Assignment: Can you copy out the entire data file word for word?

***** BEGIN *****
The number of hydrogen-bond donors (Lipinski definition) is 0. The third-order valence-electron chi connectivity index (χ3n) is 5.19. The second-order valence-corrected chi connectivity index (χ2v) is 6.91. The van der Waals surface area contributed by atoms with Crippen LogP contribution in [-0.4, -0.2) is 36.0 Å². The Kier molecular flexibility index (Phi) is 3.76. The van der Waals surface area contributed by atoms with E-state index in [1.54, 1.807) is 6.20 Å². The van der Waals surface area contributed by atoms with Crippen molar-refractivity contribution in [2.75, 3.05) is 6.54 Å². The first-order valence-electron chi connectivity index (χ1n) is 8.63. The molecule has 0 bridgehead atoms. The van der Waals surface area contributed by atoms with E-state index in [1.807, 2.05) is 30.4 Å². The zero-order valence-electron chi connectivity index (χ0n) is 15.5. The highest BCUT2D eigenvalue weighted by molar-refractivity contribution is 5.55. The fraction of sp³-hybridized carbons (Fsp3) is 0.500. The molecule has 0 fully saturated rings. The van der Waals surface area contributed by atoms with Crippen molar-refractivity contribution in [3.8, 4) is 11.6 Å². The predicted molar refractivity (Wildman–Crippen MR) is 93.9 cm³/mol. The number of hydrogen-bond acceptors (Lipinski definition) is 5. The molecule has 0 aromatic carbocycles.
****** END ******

The number of hydrogen-bond donors (Lipinski definition) is 0. The third-order valence-electron chi connectivity index (χ3n) is 5.19. The second-order valence-corrected chi connectivity index (χ2v) is 6.91. The van der Waals surface area contributed by atoms with Crippen LogP contribution in [-0.4, -0.2) is 36.0 Å². The Kier molecular flexibility index (Phi) is 3.76. The van der Waals surface area contributed by atoms with E-state index in [1.54, 1.807) is 6.20 Å². The van der Waals surface area contributed by atoms with Crippen molar-refractivity contribution in [2.75, 3.05) is 6.54 Å². The first-order valence-electron chi connectivity index (χ1n) is 8.63. The molecule has 0 bridgehead atoms. The van der Waals surface area contributed by atoms with E-state index in [1.807, 2.05) is 30.4 Å². The zero-order valence-electron chi connectivity index (χ0n) is 15.5. The highest BCUT2D eigenvalue weighted by molar-refractivity contribution is 5.55. The fraction of sp³-hybridized carbons (Fsp3) is 0.500. The molecule has 0 fully saturated rings. The van der Waals surface area contributed by atoms with Crippen molar-refractivity contribution in [3.8, 4) is 11.6 Å². The predicted molar refractivity (Wildman–Crippen MR) is 93.9 cm³/mol. The number of hydrogen-bond acceptors (Lipinski definition) is 5. The molecule has 0 aromatic carbocycles.